The pattern of changes in the activity of various forms of invertase (acid soluble, alkaline, and acid insoluble) and the content of sugars (glucose, fructose, and sucrose) in the course of plant adaptation to prolonged (6 days) hypothermia (5°C) was investigated in the leaves of potato plants (Solanum tuberosum L., cv. Desiree) produced in vitro. We used the wild-type plants as a control and transformed plants with carbohydrate metabolism modified by inserting the yeast gene for invertase (apoplastic enzyme). In the course of adaptation to hypothermia, the activity of acid invertase was shown to rise and the content of sucrose and glucose to increase in the leaves of both genotypes. The greatest activity of acid invertases by the third day of cold acclimation corresponded to the peak level of sugars; in transformed plants, these characteristics exceeded those in the control plants. The transformed plants were more cold resistant than the control plants as suggested by the lack of disturbance of ion permeability of their membranes. It was concluded that owing to accumulation of low-molecular carbohydrates in the course of cold acclimation caused by activation of acid invertase cold resistant plants better adapt to temperature drop.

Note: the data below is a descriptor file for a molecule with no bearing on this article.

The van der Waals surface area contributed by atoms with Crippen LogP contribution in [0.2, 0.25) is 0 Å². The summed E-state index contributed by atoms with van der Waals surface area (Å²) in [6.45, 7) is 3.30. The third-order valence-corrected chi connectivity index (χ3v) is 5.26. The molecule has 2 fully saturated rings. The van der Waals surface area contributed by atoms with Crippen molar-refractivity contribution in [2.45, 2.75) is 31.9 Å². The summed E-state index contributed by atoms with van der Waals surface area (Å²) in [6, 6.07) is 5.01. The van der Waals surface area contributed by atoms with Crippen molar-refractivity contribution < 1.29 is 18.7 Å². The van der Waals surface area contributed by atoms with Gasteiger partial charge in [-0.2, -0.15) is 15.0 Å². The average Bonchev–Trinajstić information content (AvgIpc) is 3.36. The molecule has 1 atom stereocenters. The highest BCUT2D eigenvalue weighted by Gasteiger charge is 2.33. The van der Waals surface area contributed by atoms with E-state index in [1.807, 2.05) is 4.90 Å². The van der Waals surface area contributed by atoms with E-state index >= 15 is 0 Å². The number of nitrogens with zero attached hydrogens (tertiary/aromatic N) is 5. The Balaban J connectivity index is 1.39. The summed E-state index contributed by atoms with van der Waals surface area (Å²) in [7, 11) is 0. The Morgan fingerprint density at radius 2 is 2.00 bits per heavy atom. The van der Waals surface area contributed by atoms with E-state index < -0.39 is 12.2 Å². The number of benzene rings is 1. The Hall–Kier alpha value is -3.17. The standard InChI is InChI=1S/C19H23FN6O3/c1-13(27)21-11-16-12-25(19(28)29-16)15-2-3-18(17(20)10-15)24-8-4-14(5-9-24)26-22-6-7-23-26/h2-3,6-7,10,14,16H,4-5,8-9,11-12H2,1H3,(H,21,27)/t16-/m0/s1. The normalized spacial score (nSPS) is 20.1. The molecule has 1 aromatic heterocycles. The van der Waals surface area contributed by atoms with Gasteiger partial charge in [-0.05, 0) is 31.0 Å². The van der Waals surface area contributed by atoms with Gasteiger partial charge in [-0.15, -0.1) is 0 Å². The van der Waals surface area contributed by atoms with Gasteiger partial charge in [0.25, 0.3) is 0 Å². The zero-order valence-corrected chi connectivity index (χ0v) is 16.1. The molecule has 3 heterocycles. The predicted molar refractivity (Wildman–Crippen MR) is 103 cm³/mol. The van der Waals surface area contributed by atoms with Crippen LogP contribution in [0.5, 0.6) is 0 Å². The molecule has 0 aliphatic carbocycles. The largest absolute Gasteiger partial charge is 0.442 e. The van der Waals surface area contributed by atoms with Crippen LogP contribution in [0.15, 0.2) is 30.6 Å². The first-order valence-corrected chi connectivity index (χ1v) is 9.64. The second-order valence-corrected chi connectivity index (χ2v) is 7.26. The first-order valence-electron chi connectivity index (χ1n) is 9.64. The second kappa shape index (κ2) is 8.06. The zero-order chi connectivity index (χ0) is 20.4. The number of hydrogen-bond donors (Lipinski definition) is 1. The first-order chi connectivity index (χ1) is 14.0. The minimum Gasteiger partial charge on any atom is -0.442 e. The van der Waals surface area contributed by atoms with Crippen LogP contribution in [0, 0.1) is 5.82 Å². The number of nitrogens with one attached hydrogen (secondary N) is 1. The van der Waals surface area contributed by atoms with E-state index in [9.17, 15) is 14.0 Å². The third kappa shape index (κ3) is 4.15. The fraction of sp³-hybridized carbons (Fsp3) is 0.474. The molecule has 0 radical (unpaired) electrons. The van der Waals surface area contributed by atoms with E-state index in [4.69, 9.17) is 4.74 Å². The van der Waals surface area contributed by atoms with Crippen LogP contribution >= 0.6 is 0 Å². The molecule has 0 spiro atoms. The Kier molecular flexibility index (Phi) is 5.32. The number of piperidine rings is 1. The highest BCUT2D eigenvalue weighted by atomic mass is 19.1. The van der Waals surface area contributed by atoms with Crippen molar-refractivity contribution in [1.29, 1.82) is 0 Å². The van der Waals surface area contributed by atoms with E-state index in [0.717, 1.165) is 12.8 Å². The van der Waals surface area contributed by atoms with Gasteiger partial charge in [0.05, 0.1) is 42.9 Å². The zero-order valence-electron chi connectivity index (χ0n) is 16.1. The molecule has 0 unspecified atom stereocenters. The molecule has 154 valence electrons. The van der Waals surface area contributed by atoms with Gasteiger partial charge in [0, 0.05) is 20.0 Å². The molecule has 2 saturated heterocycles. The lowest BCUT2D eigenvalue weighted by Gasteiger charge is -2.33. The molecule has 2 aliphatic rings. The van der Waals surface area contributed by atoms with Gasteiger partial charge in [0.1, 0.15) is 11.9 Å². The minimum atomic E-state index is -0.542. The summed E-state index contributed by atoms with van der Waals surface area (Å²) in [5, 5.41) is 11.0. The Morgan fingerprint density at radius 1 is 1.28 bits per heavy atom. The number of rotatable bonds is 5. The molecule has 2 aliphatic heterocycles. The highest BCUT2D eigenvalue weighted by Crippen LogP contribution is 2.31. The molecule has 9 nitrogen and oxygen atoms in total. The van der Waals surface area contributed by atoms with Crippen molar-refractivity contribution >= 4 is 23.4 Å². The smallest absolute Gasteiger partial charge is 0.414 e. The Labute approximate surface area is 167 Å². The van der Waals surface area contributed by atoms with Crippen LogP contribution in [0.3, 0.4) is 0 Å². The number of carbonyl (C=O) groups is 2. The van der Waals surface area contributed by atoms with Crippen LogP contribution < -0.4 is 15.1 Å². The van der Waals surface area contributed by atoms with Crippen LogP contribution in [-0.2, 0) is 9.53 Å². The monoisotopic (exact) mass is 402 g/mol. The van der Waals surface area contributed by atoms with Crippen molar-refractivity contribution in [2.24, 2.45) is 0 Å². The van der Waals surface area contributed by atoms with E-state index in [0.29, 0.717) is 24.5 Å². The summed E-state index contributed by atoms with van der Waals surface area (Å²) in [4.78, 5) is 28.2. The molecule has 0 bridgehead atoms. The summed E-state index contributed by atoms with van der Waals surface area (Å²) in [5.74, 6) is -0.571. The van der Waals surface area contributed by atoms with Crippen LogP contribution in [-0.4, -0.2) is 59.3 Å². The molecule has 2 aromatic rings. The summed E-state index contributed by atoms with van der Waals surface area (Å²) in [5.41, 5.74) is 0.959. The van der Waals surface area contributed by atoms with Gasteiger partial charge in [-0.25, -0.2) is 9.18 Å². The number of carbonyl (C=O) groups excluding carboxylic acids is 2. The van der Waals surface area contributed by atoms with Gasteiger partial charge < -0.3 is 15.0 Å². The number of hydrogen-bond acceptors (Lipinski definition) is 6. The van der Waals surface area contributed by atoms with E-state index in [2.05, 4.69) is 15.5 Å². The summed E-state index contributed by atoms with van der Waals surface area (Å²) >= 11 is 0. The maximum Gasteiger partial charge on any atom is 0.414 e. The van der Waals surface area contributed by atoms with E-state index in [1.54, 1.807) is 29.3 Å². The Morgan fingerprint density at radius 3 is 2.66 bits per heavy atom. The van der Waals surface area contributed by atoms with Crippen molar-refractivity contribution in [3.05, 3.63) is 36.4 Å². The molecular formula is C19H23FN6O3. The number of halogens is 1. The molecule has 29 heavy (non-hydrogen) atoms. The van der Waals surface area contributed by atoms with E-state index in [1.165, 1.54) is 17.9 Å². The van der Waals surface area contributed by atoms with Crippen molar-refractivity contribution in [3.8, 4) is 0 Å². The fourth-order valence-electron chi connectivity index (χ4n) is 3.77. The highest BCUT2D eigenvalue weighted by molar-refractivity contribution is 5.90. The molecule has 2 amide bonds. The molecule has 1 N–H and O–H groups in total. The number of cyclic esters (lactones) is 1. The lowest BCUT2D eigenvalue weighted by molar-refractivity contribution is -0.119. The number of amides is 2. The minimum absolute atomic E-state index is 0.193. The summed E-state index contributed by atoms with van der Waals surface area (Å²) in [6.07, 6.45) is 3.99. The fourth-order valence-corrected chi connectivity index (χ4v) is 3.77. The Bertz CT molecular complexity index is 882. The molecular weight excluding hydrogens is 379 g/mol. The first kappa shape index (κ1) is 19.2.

Russian Journal of Plant Physiology – Springer Journals
Published: Jul 12, 2008
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